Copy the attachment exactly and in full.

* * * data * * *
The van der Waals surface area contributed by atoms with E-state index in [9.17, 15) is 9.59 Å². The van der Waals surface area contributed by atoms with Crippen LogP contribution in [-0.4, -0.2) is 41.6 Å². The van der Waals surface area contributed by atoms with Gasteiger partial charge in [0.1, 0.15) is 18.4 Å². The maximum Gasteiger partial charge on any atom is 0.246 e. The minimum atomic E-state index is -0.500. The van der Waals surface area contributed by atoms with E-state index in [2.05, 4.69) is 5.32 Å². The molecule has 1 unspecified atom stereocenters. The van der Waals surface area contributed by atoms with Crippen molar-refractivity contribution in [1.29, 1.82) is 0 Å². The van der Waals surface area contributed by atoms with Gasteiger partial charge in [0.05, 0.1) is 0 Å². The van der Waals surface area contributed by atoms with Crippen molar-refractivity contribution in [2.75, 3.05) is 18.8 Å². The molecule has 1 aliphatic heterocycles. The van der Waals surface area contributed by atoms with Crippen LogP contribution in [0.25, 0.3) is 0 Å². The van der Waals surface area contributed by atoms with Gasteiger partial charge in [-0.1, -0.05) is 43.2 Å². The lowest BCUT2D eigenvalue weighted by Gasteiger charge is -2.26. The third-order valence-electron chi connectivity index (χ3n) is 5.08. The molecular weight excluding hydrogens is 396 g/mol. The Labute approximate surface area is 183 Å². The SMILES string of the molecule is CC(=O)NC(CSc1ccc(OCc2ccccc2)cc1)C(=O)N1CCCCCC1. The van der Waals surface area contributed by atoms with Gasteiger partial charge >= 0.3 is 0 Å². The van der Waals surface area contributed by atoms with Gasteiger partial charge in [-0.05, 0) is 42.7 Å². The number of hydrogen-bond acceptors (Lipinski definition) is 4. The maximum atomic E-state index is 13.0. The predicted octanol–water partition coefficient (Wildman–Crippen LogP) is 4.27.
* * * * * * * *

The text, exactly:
The van der Waals surface area contributed by atoms with E-state index in [9.17, 15) is 9.59 Å². The van der Waals surface area contributed by atoms with Crippen LogP contribution in [-0.4, -0.2) is 41.6 Å². The van der Waals surface area contributed by atoms with Gasteiger partial charge in [0.1, 0.15) is 18.4 Å². The maximum Gasteiger partial charge on any atom is 0.246 e. The minimum atomic E-state index is -0.500. The van der Waals surface area contributed by atoms with E-state index in [2.05, 4.69) is 5.32 Å². The molecule has 1 unspecified atom stereocenters. The van der Waals surface area contributed by atoms with Crippen molar-refractivity contribution in [1.29, 1.82) is 0 Å². The van der Waals surface area contributed by atoms with Gasteiger partial charge in [0.05, 0.1) is 0 Å². The van der Waals surface area contributed by atoms with Crippen molar-refractivity contribution in [2.75, 3.05) is 18.8 Å². The molecule has 1 aliphatic heterocycles. The van der Waals surface area contributed by atoms with Crippen LogP contribution in [0.25, 0.3) is 0 Å². The van der Waals surface area contributed by atoms with Gasteiger partial charge in [-0.1, -0.05) is 43.2 Å². The lowest BCUT2D eigenvalue weighted by Gasteiger charge is -2.26. The third-order valence-electron chi connectivity index (χ3n) is 5.08. The molecular weight excluding hydrogens is 396 g/mol. The Labute approximate surface area is 183 Å². The SMILES string of the molecule is CC(=O)NC(CSc1ccc(OCc2ccccc2)cc1)C(=O)N1CCCCCC1. The van der Waals surface area contributed by atoms with Gasteiger partial charge >= 0.3 is 0 Å². The van der Waals surface area contributed by atoms with Gasteiger partial charge in [-0.05, 0) is 42.7 Å². The number of hydrogen-bond acceptors (Lipinski definition) is 4. The maximum atomic E-state index is 13.0. The predicted octanol–water partition coefficient (Wildman–Crippen LogP) is 4.27.